The first week has wrapped for the trial of three men accused of killing Black jogger Ahmaud Arbery. What is the status of the laborious effort to find a jury of Glynn County residents who can impartially hear the divisive case that has drawn national attention and soul-seeking in Brunswick and Glynn County about race and racial injustice?
So far a Georgia judge qualified 23 people to potentially serve on a jury that will decide the fate of three neighbors charged with killing the 25-year-old Arbery who ran through their neighborhood on Feb. 23, 2020: Travis McMichael, his father Greg McMichael and William “Roddie” Bryan, all of whom are white.
That’s just over a third of the way through the first step in jury selection. Approximately 600 county residents were called to be part of the pool under consideration. The court is moving through a first round of questioning to winnow that number to 64 people who can be considered fair and unbiased before moving to a second stage of questioning.
Four groups of prospective jurors in groups of 20 were questioned this week, a format based on COVID-19 restrictions for social distancing.
The hope is that the 600 people can be whittled down to a group of 64, a mathematical outcome needed before moving to the second round of questioning where the defense and prosecutors will have a second round of questions. The judge has allowed each of the three defense teams 8 preemptive strikes to remove potential jurors who they deem detrimental to their case, while the prosecutor has 12 preemptive strikes. If each of those choices are made, there will still be enough candidates remaining for a complete jury of 12 and four alternates.
The jury selection process is expected to take two to three more weeks, as finding the people who have no ties to the defendants and who have not established hard opinions about the case is difficult, given the small size of the county and the outrage that Arbery’s death sparked.
Those called up for the jury pool and questioned so far include a teacher, a crane operator, a hair stylist, a retail store worker and federal law enforcement officers.
About half of those questioned so far have been struck for cause — either because they were above the age limit of 70 years old for jury selection, they had a qualified hardship like caring for an infirm relative or that they had such strong opinions that they could not be fair and impartial.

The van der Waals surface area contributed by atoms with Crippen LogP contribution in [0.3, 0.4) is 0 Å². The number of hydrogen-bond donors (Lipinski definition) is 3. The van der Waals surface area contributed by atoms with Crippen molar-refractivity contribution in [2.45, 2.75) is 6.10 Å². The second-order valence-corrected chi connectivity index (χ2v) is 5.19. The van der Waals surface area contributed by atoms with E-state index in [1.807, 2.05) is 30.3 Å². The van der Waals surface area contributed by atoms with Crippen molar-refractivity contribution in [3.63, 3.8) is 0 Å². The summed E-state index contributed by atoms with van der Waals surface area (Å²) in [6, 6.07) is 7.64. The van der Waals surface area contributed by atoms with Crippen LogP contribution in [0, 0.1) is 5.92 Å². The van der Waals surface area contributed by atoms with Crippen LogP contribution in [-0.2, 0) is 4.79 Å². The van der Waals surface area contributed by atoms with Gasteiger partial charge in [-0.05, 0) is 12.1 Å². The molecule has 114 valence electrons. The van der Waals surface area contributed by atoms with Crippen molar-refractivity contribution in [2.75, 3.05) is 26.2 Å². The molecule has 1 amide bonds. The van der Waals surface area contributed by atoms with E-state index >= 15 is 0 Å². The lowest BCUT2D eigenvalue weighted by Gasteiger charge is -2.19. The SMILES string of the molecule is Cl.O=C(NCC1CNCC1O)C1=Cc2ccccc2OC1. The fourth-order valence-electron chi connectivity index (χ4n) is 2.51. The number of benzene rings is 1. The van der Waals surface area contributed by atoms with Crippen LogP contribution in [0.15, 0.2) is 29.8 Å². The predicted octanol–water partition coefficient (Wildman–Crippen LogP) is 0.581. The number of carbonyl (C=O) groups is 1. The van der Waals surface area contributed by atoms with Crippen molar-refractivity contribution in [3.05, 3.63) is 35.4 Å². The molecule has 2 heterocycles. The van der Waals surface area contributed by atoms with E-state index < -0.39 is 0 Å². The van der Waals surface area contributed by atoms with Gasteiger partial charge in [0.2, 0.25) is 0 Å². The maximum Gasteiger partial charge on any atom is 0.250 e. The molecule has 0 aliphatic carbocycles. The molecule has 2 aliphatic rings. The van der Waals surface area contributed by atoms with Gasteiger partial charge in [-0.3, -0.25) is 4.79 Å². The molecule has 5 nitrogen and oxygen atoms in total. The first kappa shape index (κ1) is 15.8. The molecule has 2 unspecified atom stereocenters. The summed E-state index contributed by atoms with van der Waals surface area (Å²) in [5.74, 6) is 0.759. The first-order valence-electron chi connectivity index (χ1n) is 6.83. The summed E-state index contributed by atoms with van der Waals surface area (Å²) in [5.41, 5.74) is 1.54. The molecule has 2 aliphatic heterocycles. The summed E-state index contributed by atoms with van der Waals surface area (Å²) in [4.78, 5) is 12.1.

A military veteran when called for questioning Wednesday told the prosecutor that his mind was already made up about whether a crime was committed that day in February. “It was a horrible event. I’ve seen the video. I’m very familiar with it. I can’t be an impartial juror. No way,” he said, adding that he believes people of color are not treated fairly in the criminal justice system. He was struck from the list for cause.
Brunswick is predominantly Black but sits in the overwhelmingly white Glynn County. Race is an issue that for the last 18 months has been discussed in the community as well as in relation to the case.
Judge Timothy Walmsley has barred the media from releasing identifying information about jurors so that they can be free to express their opinions without retribution.
“It’s a small enough town,” another prospective juror told lawyers for the defendants Thursday. “I think it would be naïve to think there couldn’t be real-world repercussions.”
The slow pace of jury selection has irritated Judge Walmsley, but the close-knit nature of the community, and the high profile job held by the elder McMichael as a former police officer and longtime investigator for the Brunswick area district attorney’s office illustrates how difficult it will be to impanel a fair and unbiased jury.
For example, one prospective juror Thursday said he has known all three defendants “for years,” and he and the McMichaels were members of the same hunting club.
“I just feel like I know them too good,” he told prosecutor Linda Dunikoski. “I want to be honest.”
One prospective juror, a woman said she knew six other jurors, including her son, a former student and current and former coworkers.
Others told the lawyers that they were acquaintances of the Arberys. Some attended school with Ahmaud’s father and knew an aunt. Another person had a son who played football with Ahmaud at Brunswick High School.
But several prospective jurors also said they knew very little about the case, in large part because they shunned the news and social media. “I prefer to spend my time in other ways,” said one woman. She is among the 23 who have qualified so far.
A male juror, who is also among those qualified, said that while he had seen the cellphone video of the fatal shooting and watched GBI agents testify about the case on TV, “there’s a whole lot I don’t know.”
Asked if he could render a fair and impartial verdict, the man answered, “I honestly believe I could.”
Arbery’s parents, who have attended court all week, both expressed confidence that a jury will be seated and deliver a fair verdict.